HAB promotes health benefits of Hass avocados

THE PRODUCE NEWS | by Rand Green | August 13, 2014

The Hass Avocado Board in Irvine, CA, which represents growers and importers of Hass avocados in the U.S. market, continues, as it has for about the past two and a half years, to focus primarily on nutrition research and nutrition marketing “in a way that supports the category as a whole,” according to Emiliano Escobedo, executive director.

This year alone, “we are budgeting close to half a million dollars in new research,” Escobedo told The Produce News. New findings are expected to continue the wave of “not only good news” about avocados “but good news based on facts,” which allows the board and the industry as a whole “to engage in evidence-based marketing.”

For the past 10 years or so, the board has engaged in consumer tracking studies that have shown there are three key reasons consumers buy avocados. “They care about taste. They care about the variety of uses,” he said. But they also care about “the nutrition message.” People are “very interested in the nutritional benefits and nutritional properties of avocados.”

Recent studies have revealed avocados to be nutrient boosters. When eaten with other foods such as tomatoes or carrots, for example, the avocados enhance the body’s absorption of essential nutrients such as vitamin A.

“The Buzz keeps getting louder” in social media and in traditional media about the health and nutritional benefits of avocados, and that is believed to be a major factor in the continuing dramatic growth of avocado consumption in the U.S. market, according to Escobedo.

During the first six months of 2014, “the industry shipped slightly over 950 million pounds” of Hass avocados, a 22 percent increase from two years prior. “Definitely, this will be a record-breaking year,” he said. The original estimate was 1.7 billion pounds, similar to the prior year. But “right now, the way it is looking, we are going to be closer to 1.8 billion pounds, so it is a very good year in terms of volume.”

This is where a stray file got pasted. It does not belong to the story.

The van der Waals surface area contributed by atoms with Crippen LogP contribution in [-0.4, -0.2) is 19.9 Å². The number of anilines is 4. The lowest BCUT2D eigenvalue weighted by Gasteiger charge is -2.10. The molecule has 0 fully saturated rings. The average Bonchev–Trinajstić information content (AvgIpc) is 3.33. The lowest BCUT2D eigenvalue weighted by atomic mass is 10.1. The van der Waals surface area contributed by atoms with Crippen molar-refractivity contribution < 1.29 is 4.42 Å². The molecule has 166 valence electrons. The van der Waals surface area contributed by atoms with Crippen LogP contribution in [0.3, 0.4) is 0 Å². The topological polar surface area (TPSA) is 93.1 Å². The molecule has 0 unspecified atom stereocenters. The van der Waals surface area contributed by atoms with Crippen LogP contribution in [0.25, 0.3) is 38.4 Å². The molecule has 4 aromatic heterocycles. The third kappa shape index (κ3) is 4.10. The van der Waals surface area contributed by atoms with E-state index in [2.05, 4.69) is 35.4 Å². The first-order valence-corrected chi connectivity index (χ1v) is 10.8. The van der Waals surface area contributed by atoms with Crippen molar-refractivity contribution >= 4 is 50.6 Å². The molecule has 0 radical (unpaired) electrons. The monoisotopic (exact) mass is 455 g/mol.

The majority of that volume comes from Mexico, which will account for roughly two-thirds of the market this year.

The other major players are California, which had a lighter crop this year than last year; Peru, the newest player in the U.S. avocado market, which will double its volume this year over 2013; and Chile.

Mexico exports year-round, with lighter volumes during the summer. Chile  comes in primarily during the fall and  winter months. The length of the California season is largely determined by the size of the crop but typically is spring and summer and can continue well into fall on a large crop year. This year, the California crop will wane in the latter part of August and be mostly finished by September. Peru’s season is similar to that of California.

Shipping much smaller volumes to the United States are New Zealand and Dominican Republic.

Because the United States is “a very large market that is also growing very rapidly, it is attractive” to other producing countries as well, who are hoping to gain access. Columbia and South Africa are currently working their way through that process with the U.S. Department of Agriculture, although that is likely to take some time, Escobedo said. “Those certifications don’t happen overnight.”

A HAB tracking study of 4,400 grocery shoppers over the age of 25, over a period of 10 years or so, shows that two-thirds of U.S. consumers “have purchased avocados for home use,” Escobedo said. “Heavy and super-heavy avocado users represent 60 percent of all avocado users” but they consume about 92 percent of the avocados, “so these users are critical to driving the business. They are familiar with the product and know how to use it,” but they also “want to know more about how to use it and the variety of uses to which avocados can be put.”

HAB is continuing with its “Love One Today” marketing nutrition program designed both to raise consumption of avocados in the United States and to serve as “a uniform platform” for the organizations representing various points of origin that are promoting avocados in the U.S. market.

“We try to emphasize the points that are most relevant to consumers so the message is clear and consistent” across all marketing campaigns, regardless of origin, Escobedo said.

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